Mac mini 2.3GHz quad core Intel Core i7, late 2012

Manufacturer: Apple Inc
Price: £679

Processor: 2.3GHz quad-core Intel Core i7
Graphics: Intel HD Graphics 4000
Memory: 4GB 1600MHz DDR3

The new Mac mini looks identical to the old one, but packs great new processors.

From the outside, the Mac mini remains the same. Its brushed aluminium unibody case is identical to the mid-2011 model, with the transformer housed within the casing so there’s no bulky power supply to carry around if you use it as a portable Mac. The connectivity ports are the same, with four USB, Gigabit Ethernet, Thunderbolt, FireWire 800, HDMI and an SDXC card slot. It looks the same from the front too, with an IR receiver and sleep indicator light the only features on this otherwise-bare face. The optical drive was removed with the previous refresh, and it doesn’t make a return here. But while the new Mac mini is outwardly identical to its predecessor, there’s some great new technology under the hood.

The processors have been upgraded to Ivy Bridge chips, the third generation of Intel’s Core series. The cheaper model uses a dual-core Intel Core i5 running at 2.5GHz. At times of high need, it can run at up to 3.1GHz using the processor’s Turbo Boost feature. The more expensive Mac mini has a 2.3GHz quad-core Intel Core i7 chip, which can Turbo Boost to 3.3GHz.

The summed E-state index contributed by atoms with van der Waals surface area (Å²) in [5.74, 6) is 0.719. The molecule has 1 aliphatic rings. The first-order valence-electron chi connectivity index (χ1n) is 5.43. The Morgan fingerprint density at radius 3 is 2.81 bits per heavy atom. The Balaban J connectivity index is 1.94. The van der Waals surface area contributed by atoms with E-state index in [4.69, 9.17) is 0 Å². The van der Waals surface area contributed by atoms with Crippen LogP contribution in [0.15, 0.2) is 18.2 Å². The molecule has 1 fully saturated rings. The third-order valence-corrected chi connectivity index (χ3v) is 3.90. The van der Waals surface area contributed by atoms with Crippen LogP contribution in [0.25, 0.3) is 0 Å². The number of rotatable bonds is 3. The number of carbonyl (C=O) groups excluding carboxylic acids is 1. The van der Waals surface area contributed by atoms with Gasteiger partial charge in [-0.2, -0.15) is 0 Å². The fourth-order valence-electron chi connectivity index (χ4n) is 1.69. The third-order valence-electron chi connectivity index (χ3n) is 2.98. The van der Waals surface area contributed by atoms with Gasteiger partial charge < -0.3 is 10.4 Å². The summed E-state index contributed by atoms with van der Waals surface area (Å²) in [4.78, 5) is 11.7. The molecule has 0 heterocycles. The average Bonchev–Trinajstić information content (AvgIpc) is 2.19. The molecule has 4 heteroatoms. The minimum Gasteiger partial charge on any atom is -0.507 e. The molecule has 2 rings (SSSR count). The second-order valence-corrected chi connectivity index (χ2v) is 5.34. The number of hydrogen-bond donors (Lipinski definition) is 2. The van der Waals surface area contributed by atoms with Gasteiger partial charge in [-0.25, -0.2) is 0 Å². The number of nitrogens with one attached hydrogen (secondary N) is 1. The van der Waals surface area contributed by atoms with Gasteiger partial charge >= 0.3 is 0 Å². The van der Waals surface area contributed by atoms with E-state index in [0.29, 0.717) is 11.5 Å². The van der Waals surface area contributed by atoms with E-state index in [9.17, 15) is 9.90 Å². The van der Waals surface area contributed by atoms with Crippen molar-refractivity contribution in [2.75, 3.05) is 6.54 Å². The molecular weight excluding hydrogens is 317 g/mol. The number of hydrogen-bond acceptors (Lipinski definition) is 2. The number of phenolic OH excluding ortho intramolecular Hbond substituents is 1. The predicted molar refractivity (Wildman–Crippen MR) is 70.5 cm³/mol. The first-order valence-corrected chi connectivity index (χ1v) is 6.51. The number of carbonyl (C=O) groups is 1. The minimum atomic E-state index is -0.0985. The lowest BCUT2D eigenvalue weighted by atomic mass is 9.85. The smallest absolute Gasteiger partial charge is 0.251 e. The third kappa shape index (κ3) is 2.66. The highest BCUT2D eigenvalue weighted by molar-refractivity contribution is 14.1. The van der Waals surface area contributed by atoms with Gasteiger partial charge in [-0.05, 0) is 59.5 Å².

The new processors boast an improved integrated graphics chipset, namely Intel HD Graphics 4000. It’s up to 65% faster than the HD Graphics 3000 chipset used in the previous generation’s processors. The USB ports are more powerful too. They’re now high-speed USB 3.0, which is around 10 times quicker than the 2011 Mac mini’s USB 2.0 ports. The onboard memory has had a boost, with 4GB of 1600MHz DDR3 RAM now included as standard. The cheaper model has a 500GB hard drive, with a 1TB drive for the high-end version. A number of configuration options are available if you buy at the Apple Online Store. You can boost either model’s memory to up to 16GB, and if you opt for the high-end version, you can replace the processor with a 2.6GHz chip or swap the hard drive for a 256GB SSD or a 1TB Fusion Drive, Apple’s exciting new hybrid which includes 128GB of solid state memory for faster access.

Unlike the high-end 2011 Mac mini, this one has no discrete graphics chip, off the shelf or as a custom option. But the performance increase with the integrated graphics and the step up from 2011’s dual-core Intel Core i5 to this year’s quad-core Intel Core i7 means you don’t miss it as much as you’d expect. The late 2012 mini takes the pint-sized powerhouse from strength to strength.


A solid step up in performance for Apple’s most affordable Mac. Don’t be fooled by the familiar case.